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Administering medicines in home care agencies
NICE released guidance in March 2017 on managing medicines for adults in community settings.
These are some of the key points from the guidance relating to administration of medicines.
Care workers should only administer medicines when this is clearly documented in the care plan. The care workers must be trained and competent to do so. The prescriber's directions must be clear, specific and unambiguous.
Leaving out doses
Doses must only be left out for a person to take later, if it has been agreed with them, and a risk assessment has taken place. This information should be recorded in the care plan and an appropriate record should be made on a medication administration record.
Time sensitive medicines
Time sensitive medicines are those that need to be given or taken at a specific time. A delay in receiving the dose or omission of the dose may lead to serious patient harm.
Common examples include
- insulin injections
- medicines for Parkinson’s disease
- medicines that contain paracetamol
- medicines that need to be given before or after food
Care workers should be able to prioritise visits to meet the needs of people who need support for time-sensitive medicines.
Medicines administration records (MARs)
Care workers should record each time they provide medicine support. The record should include who administered the medicine and whether a medicine was taken or declined.
Medicines support is any support that enables a person to manage their medicines. In practical terms, this covers:
- prompting or reminding people to take their medicines
- helping people remove medicines from packaging
- administering some or all of a person’s medicines
There is no need to keep records when the person is managing their medicines themselves.
NICE recommends that printed MARs should be used where possible. These should include:
- the name of the person
- the name, formulation and strength of the medicine(s)
- how often or the time the medicine should be taken
- how the medicine is taken or used (route of administration)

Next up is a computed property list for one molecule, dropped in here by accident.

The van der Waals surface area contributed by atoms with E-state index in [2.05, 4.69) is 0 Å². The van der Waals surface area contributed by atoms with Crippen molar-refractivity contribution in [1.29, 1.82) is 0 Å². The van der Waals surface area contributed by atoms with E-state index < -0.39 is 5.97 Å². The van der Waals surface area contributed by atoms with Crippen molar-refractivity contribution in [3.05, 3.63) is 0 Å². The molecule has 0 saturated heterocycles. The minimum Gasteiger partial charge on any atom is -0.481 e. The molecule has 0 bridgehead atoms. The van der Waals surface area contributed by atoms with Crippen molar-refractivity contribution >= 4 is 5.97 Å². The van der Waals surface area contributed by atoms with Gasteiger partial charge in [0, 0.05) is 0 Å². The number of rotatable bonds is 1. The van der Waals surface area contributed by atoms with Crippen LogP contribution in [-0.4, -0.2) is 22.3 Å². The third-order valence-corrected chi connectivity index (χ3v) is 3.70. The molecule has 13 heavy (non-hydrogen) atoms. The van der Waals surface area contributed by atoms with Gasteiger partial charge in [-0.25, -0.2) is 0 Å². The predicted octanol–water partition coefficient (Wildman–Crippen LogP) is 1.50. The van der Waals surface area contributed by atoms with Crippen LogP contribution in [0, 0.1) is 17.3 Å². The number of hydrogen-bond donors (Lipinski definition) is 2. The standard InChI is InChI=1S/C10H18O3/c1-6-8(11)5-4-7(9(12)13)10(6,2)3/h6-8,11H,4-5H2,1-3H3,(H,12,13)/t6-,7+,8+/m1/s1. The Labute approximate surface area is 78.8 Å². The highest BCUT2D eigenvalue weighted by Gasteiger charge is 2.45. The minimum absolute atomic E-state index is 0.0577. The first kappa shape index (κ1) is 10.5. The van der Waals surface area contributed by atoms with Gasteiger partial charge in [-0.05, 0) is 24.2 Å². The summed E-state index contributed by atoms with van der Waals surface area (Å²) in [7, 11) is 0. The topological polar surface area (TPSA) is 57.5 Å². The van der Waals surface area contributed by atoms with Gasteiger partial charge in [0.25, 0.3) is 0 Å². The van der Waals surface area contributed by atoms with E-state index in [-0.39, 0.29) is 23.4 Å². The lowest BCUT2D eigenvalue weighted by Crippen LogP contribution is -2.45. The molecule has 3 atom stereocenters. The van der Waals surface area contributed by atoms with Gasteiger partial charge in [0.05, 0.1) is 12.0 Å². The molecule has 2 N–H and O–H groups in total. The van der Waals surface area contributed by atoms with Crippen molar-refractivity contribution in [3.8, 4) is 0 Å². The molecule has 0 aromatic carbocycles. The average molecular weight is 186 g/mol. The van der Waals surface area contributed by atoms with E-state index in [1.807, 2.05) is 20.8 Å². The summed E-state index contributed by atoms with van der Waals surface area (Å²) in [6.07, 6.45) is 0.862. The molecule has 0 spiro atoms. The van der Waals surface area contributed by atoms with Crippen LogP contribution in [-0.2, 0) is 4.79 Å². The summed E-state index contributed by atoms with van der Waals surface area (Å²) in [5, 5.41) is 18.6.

- the name of the person’s GP practice
- any stop or review date
- any additional information, such as specific instructions for giving a medicine. Examples might include medicines to be taken with food (such as ibuprofen) or without food (such as some antibiotics)
Home care workers must record the medicine support given to a person. This must be for each individual medicine on every occasion in line with Regulation 17. The record can look different to a standard MAR. But it should be a clear record of all support provided, for which medicines.
Where medicines are recorded as ‘dosette’ or blister pack, keep an accurate record of the medicines contained in the blister pack. Keep this with the administration record.
When medicines change, the old list will need to be dated and kept. This helps to check the support provided for each medicine even if it was several months before.
Only make handwritten changes if you are competent to do so. If the medicine changes mid-cycle, make a new entry to make it clear when the dose changed. Handwritten records and changes should be covered in the medicines policy.
The medicines belong to the person and are being stored in their own home. There is no need to keep a register of controlled drugs. Also, there is no need for double witness signatures for administration or support.
This will be determined by the home care agency’s policy and usually requires additional training.
In some circumstances, healthcare professionals may delegate certain tasks to home care workers. These tasks have traditionally been seen as nursing tasks. Staff will usually need extra training and competency checks before undertaking these tasks. The home care agency should have enough trained staff to allow continuity of care.
Examples of these include:
- medicines administered via a feeding tube, for example percutaneous endoscopic gastrostomy
Healthcare professionals should only delegate these tasks to a home care worker when:
- the person receiving medicines support gives consent
- responsibilities of each person are agreed and recorded
The delegating healthcare professional must assess that the care worker is competent and trained. The healthcare professional remains responsible for ensuring the care worker can safely and effectively administer the medicine. Providers should have policies in place to support these processes.
- Last updated:
- 13 July 2018